European Central Bank Raises Interest Rates After 11 Years, By More Than Expected

  • The European Central Bank (ECB) raised its benchmark deposit rate by 50 basis points to 0%, breaking its earlier guidance for a 25 basis point move as it joins global peers to curb record-high inflation in the eurozone.
  • It was the eurozone central bank's first rate hike for 11 years.
  • The central bank also raised the rate on its weekly and daily cash auctions by 50 basis points to 0.50% and 0.75%, respectively, and signaled that further increases in its three rates were likely to come this year.
  • "At the Governing Council's upcoming meetings, further normalization of interest rates will be appropriate," the ECB said. "The frontloading today of the exit from negative interest rates allows the Governing Council to make a transition to a meeting-by-meeting approach to interest rate decisions."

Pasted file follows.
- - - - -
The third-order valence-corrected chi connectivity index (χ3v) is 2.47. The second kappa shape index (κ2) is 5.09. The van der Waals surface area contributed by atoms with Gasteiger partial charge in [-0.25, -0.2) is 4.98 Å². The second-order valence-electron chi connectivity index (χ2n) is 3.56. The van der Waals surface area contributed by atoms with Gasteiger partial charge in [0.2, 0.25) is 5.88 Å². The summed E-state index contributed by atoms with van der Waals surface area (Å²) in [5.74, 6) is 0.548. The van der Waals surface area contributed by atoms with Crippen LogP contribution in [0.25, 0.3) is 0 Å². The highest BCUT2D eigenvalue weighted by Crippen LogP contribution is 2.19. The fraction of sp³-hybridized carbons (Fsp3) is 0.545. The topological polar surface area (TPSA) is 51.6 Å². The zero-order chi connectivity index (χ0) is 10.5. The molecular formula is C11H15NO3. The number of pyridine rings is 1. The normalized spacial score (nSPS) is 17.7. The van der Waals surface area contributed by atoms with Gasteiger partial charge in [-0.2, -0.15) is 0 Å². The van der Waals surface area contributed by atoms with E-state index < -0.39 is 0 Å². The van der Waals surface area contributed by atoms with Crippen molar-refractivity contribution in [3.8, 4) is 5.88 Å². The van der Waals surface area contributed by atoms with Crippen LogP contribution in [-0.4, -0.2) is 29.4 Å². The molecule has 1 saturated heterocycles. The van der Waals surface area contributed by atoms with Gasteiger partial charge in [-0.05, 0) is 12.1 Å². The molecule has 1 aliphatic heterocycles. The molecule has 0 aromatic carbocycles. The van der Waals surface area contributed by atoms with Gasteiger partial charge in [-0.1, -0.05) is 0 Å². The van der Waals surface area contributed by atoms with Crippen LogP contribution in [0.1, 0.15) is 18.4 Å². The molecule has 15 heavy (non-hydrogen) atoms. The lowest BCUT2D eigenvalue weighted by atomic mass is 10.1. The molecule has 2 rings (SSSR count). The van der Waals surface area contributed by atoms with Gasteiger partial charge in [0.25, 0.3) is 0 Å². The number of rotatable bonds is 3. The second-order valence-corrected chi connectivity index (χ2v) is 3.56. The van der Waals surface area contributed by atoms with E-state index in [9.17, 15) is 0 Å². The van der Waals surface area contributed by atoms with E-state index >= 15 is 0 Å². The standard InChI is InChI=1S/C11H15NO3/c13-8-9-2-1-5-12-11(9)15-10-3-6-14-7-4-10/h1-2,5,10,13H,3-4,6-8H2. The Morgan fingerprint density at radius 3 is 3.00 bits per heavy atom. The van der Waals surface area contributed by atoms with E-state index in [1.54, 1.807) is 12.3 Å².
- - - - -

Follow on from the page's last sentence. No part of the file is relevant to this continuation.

• The ECB also approved a new tool, the Transmission Protection Instrument (TPI), to cushion the increasing borrowing costs.
  • "TPI can be activated to counter unwarranted, disorderly market dynamics that pose a serious threat to the transmission of monetary policy across the euro area," ECB said.
  • "The scale of TPI purchases depends on the severity of the risks facing policy transmission. Purchases are not restricted ex-ante," the ECB said.
  • Photo via Wikimedia Commons

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